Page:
Mirrors on the Ceilings, Pink Champagne on Ice. . .

Earlier this year, I stumbled upon a blog post about a replica of the Greek Parthenon located on Playa la Ropa, Zihuatanejo and I wasn't going home without at least trying to get in to see it.  As it turns out, the guards were kind enough to allow us to wander the premises at will, provided we offer up a small token of gratitude to the caretakers.  Dubbed the Palace of Corruption, El Partenon y el Negro Durazo was a vacation home of Arturo "El Negro" Durazo, a Mexico City Police Chief who successfully converted his police force into a racketeering empire.   Although his salary could never have supported his habits, he acquired two palatial homes, a collection of vintage automobiles and properties in both Canada and the U.S.  Durazo amassed a fortune in illicit wealth from the bribes paid by every cop in the City, the drug trade, and kickbacks .  The law eventually caught up with him; he was apprehended while 'on the lamb' in Costa Rica, jailed for several years, and his properties confiscated.  Due to ill health, Durazo was granted a $3M pesos bail in 1992 and released, having completed 6 of a 16 year-sentence.  He died in 2000 at the age of 76.  Rumour has it, his ghost keeps watch outside the massive front gates.  If true, he didn't bother us and, perhaps, was thankful for the company.  If nothing else, you have to admit, it makes for one heck of a story.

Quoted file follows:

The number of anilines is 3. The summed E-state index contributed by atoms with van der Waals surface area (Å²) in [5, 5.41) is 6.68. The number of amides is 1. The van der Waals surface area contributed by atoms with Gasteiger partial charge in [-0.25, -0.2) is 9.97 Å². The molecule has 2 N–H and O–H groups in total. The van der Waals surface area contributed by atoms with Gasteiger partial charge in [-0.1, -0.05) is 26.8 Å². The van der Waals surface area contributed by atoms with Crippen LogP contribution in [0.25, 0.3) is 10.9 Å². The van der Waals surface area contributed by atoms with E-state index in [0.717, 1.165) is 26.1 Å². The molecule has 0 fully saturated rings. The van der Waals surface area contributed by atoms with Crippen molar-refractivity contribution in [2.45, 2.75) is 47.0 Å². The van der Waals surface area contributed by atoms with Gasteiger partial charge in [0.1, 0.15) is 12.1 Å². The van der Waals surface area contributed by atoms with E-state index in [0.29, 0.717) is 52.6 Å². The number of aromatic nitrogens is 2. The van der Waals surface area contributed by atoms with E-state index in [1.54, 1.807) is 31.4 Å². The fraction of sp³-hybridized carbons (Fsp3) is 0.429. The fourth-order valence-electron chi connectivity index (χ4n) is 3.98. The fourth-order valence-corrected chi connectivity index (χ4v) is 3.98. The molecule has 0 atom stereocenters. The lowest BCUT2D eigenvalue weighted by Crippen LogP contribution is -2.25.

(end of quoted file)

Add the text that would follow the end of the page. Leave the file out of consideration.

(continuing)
El Partenon is truly something of an architectural if somewhat garish sensation.  With dozens of roman sculptures, and frescos, reportedly imported from Italy, this 4-bedroom 5 bath home quite literally screams bordello, right down to the mirrored ceilings of each bedroom.  Besides the front yard swimming pool, and outdoor entertainment area, there is a large cage where Durazo is reported to have kept a pet lion; what appears to be a parking structure; and staff quarters, complete with outdoor cooking area sufficient for preparing copious quantities of food.

Guerrero State eventually claimed the property which was gifted, in turn, to the local university, in hopes that it could be reclaimed as a local community treasure.  We understand this acquisition is wrapped in red tape and litigation so it's unclear what the outcome will be.  Although not exactly on the official roster of 'Things to Do and See in Zihuatanejo', if you are even remotely interested in architecture and folklore, or just want to subject yourself to perhaps the most stunning views of Playa la Madera you will ever experience, it might just be a highlight of your excursion.  Personally, it's these unexpected little gems that totally make my day.